Super Stardust HD’s Stereoscopic 3D Will Be Full 720p Resolution

Another day, another 3D story. Just as HD was big news a few years ago, expect the advent of 3D gaming to feature in more than a few stories between now and when the technology is due to become widespread. Today the guys behind Eurogamer’s wonderfully esoteric and mind-numbing Digital Foundry series have interviewed Finnish developers Housemarque about the upcoming 3D remake of Super Stardust HD.

It’s an intriguing interview as, hidden among the usual technical nomenclature associated with game design and graphics in particular, we also get an – albeit complex – insight into how Sony’s plans for the 3D revolution are not based on what you’ve perhaps already experienced in the likes of the 3D found in Avatar – The Game. The salient point of the article is that, unlike Ubisoft’s average sci-fi tie-in, Sony are planing on supporting new protocols found in the HDMI 1.4 standard.

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What this means is that the new version if Super Stardust HD is running at an eye-melting 120 frames per second – 60 for each eye – and at 720p resolution. This is opposed to the technique used by the aforementioned Avatar and the likes of Invincible Tiger; games that incorporate low-resolution buffers to achieve a similar effect. What Housemarque are doing is literally rendering twice the original amount of frames to achieve the true 3D effect. What this also suggests is that not all games are going to suit the new technology – especially when you consider the PS3 sometimes struggles to deliver a consistent 30 frames per second*.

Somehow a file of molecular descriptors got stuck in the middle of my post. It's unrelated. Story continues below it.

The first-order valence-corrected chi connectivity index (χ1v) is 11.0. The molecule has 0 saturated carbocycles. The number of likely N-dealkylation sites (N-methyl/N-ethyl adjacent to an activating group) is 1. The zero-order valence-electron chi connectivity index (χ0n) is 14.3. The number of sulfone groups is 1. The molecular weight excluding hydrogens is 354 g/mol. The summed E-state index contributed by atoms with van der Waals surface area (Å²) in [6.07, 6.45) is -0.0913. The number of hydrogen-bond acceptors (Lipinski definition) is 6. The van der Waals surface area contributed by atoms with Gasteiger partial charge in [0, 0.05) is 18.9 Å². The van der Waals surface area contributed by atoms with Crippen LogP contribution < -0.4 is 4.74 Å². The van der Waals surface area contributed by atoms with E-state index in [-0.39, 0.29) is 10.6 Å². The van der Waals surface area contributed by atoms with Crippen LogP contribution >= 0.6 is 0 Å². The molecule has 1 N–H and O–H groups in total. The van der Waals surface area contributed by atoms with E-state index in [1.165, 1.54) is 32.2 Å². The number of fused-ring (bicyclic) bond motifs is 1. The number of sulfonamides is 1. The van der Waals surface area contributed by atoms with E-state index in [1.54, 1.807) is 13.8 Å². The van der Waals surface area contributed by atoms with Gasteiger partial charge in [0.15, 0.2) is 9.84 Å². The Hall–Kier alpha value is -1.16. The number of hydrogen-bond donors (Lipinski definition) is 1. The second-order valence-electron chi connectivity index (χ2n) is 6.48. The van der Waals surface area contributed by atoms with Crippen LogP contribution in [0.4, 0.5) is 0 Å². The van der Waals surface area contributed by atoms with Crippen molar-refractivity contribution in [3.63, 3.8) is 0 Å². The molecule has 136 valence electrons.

The implications of this new tech is remarkable, however, as such a technical leap is, as Eurogamer puts it: “a definite unique selling point for the Sony platform.”

* It should be stated that Housemarque probably chose this method as they were using less than 50% of the SPU in the original game and could afford to. There are other reports that 3D gaming, using the new HDMI 1.4 protocols, will not require games to output at double the frames per second in order to achieve the 3D effect. Instead, the depth information will be sent to the 3D TV which, in turn, will handle the processing. As we’re still learning about the new technology and how Sony will support it, the full details of how future games will incorporate 3D are not yet known.

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